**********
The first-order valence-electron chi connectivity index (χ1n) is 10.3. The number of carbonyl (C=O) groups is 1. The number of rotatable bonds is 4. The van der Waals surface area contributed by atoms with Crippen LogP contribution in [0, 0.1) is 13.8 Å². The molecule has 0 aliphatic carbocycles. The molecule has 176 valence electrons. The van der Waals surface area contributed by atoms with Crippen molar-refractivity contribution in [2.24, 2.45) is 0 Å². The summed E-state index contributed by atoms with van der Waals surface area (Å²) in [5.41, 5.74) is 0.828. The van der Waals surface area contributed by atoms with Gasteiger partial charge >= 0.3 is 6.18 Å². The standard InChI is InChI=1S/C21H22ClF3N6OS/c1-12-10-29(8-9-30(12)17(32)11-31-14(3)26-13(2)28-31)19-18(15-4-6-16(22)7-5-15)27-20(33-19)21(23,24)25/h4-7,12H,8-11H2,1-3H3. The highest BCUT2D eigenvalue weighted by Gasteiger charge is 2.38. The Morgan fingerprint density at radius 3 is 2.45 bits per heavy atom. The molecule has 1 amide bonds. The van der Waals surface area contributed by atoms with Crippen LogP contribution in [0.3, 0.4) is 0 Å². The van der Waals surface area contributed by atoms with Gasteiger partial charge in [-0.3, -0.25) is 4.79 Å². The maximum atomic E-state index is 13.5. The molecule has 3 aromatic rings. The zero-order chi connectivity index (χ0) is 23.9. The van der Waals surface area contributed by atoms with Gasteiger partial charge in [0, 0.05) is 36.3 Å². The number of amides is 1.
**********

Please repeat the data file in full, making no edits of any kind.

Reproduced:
The first-order valence-electron chi connectivity index (χ1n) is 10.3. The number of carbonyl (C=O) groups is 1. The number of rotatable bonds is 4. The van der Waals surface area contributed by atoms with Crippen LogP contribution in [0, 0.1) is 13.8 Å². The molecule has 0 aliphatic carbocycles. The molecule has 176 valence electrons. The van der Waals surface area contributed by atoms with Crippen molar-refractivity contribution in [2.24, 2.45) is 0 Å². The summed E-state index contributed by atoms with van der Waals surface area (Å²) in [5.41, 5.74) is 0.828. The van der Waals surface area contributed by atoms with Gasteiger partial charge >= 0.3 is 6.18 Å². The standard InChI is InChI=1S/C21H22ClF3N6OS/c1-12-10-29(8-9-30(12)17(32)11-31-14(3)26-13(2)28-31)19-18(15-4-6-16(22)7-5-15)27-20(33-19)21(23,24)25/h4-7,12H,8-11H2,1-3H3. The highest BCUT2D eigenvalue weighted by Gasteiger charge is 2.38. The Morgan fingerprint density at radius 3 is 2.45 bits per heavy atom. The molecule has 1 amide bonds. The van der Waals surface area contributed by atoms with Crippen LogP contribution in [0.3, 0.4) is 0 Å². The van der Waals surface area contributed by atoms with Gasteiger partial charge in [-0.3, -0.25) is 4.79 Å². The maximum atomic E-state index is 13.5. The molecule has 3 aromatic rings. The zero-order chi connectivity index (χ0) is 23.9. The van der Waals surface area contributed by atoms with Gasteiger partial charge in [0, 0.05) is 36.3 Å². The number of amides is 1.